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**Flat Earth Theory / Latitude and longitude - please enlighten me**

« **on:**June 01, 2020, 10:03:35 AM »

I've read a number of posts where latitude and longitude are dismissed by FErs because they are based on a globe earth.

I'd like to unpick this and ask what the actual objections are.

Fundamentally (if you live in the northern hemisphere), your latitude is easily determined. It's simply the altitude of Polaris from your location. It's not an absolute value in miles, km or light years, because to determine that you'd need to know how far away Polaris is and in times past, that wasn't possible to determine. What we do instead is measure the angle from the horizon to the star, because that's easily done and doesn't require you to know any distances.

Longitude is based on time. When was the sun due south at your location compared to when it was due south in Greenwich UK? If that's +1 hour and the sun moves at 15 degrees per hour, then your longitude is 15W.

Both of these are determined easily from the positions and movements of celestial bodies and can be measured with simple instruments (if you consider an accurate timepiece to be a simple instrument).

Neither of these values rely on any preconceived assumption about the shape of the earth.

There is an issue of course if you want to calculate the distance between two points given by latitude/longitude, because that involves spherical geometry and includes an assumption about the shape of the earth.

So is that it? Are latitude/longitude OK by themselves, but the distances are not? What are the actual objections?

I'd like to unpick this and ask what the actual objections are.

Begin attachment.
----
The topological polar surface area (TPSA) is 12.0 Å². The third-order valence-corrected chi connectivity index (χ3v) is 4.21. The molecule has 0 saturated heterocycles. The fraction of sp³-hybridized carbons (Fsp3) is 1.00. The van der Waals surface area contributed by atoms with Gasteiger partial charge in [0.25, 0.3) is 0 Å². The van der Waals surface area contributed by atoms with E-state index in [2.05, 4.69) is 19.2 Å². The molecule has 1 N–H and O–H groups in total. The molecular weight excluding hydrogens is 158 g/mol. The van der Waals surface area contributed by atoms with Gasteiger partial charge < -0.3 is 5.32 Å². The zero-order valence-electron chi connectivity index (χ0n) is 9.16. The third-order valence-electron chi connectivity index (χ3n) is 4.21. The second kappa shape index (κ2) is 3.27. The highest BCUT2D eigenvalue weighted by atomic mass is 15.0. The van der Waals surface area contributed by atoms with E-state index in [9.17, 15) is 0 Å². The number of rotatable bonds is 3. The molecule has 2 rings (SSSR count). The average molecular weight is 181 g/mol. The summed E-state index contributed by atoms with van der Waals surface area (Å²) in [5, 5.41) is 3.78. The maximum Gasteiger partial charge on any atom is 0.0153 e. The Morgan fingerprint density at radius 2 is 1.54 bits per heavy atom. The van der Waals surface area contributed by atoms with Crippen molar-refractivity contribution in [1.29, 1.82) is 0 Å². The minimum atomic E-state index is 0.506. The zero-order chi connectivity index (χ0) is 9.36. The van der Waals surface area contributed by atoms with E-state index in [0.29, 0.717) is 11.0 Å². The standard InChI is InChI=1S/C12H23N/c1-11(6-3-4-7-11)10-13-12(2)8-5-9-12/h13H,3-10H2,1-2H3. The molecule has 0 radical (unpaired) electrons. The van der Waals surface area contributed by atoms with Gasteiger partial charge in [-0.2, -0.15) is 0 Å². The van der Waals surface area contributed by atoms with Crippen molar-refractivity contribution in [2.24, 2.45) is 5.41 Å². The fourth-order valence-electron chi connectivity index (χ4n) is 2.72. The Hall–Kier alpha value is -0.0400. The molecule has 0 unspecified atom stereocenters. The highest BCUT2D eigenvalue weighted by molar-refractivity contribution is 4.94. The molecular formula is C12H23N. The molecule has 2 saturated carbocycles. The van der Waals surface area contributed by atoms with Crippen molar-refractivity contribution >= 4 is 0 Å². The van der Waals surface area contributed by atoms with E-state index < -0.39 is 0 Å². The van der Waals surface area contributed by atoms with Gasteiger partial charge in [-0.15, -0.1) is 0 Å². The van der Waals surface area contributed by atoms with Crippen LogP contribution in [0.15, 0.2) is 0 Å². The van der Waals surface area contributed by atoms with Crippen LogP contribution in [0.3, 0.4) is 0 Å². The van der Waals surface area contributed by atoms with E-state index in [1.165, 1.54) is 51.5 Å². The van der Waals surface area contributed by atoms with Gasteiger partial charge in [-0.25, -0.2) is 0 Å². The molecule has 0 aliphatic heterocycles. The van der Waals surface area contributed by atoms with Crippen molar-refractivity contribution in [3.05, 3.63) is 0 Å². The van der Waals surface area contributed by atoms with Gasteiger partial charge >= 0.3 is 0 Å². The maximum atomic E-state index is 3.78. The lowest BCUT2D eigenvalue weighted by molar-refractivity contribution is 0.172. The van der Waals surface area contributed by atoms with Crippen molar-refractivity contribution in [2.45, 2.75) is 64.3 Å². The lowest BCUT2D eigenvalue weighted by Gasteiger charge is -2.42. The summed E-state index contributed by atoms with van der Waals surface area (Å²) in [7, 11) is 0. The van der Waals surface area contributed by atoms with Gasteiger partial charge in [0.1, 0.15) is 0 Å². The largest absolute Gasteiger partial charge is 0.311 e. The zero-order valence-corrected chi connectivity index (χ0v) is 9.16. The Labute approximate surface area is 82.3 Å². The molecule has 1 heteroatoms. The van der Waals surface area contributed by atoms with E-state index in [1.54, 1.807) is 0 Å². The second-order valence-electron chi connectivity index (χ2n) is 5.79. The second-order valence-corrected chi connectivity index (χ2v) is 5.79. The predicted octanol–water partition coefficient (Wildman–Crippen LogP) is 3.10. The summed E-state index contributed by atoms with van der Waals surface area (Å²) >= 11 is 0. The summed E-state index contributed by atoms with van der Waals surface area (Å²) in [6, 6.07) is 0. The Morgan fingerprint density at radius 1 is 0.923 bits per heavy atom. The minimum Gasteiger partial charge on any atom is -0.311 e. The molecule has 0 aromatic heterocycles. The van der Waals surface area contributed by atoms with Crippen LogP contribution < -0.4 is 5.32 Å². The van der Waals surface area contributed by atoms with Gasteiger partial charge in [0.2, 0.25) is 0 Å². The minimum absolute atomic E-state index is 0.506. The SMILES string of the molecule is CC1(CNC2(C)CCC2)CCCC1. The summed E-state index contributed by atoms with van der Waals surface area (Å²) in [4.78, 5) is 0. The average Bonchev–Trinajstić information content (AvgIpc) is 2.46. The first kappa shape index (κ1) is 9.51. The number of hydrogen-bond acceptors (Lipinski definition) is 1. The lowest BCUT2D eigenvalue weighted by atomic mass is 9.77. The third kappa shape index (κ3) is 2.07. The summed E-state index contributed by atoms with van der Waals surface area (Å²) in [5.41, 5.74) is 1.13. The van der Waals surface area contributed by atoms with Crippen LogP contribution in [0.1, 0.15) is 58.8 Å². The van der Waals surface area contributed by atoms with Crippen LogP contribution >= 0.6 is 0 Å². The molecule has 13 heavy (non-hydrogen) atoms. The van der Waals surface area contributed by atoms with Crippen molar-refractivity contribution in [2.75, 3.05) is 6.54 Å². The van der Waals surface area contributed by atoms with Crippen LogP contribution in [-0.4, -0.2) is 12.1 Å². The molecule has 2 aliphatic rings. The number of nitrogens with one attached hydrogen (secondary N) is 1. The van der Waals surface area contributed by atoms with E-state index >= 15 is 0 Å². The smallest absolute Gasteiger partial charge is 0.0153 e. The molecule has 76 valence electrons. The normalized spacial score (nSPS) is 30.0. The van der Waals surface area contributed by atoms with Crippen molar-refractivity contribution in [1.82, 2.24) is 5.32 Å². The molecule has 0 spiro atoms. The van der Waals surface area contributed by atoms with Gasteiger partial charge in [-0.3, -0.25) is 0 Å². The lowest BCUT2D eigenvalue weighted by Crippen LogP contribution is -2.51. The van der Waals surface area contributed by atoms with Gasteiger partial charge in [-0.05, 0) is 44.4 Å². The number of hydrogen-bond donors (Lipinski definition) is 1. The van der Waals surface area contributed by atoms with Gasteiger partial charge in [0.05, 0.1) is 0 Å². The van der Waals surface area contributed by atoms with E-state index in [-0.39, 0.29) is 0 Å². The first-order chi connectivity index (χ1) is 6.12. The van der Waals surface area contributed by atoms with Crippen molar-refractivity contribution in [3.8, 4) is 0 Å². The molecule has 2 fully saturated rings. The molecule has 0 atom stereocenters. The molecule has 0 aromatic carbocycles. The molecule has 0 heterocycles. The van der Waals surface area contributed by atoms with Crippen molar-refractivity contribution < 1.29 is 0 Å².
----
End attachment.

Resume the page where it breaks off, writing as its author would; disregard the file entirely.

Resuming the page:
Fundamentally (if you live in the northern hemisphere), your latitude is easily determined. It's simply the altitude of Polaris from your location. It's not an absolute value in miles, km or light years, because to determine that you'd need to know how far away Polaris is and in times past, that wasn't possible to determine. What we do instead is measure the angle from the horizon to the star, because that's easily done and doesn't require you to know any distances.

Longitude is based on time. When was the sun due south at your location compared to when it was due south in Greenwich UK? If that's +1 hour and the sun moves at 15 degrees per hour, then your longitude is 15W.

Both of these are determined easily from the positions and movements of celestial bodies and can be measured with simple instruments (if you consider an accurate timepiece to be a simple instrument).

Neither of these values rely on any preconceived assumption about the shape of the earth.

There is an issue of course if you want to calculate the distance between two points given by latitude/longitude, because that involves spherical geometry and includes an assumption about the shape of the earth.

So is that it? Are latitude/longitude OK by themselves, but the distances are not? What are the actual objections?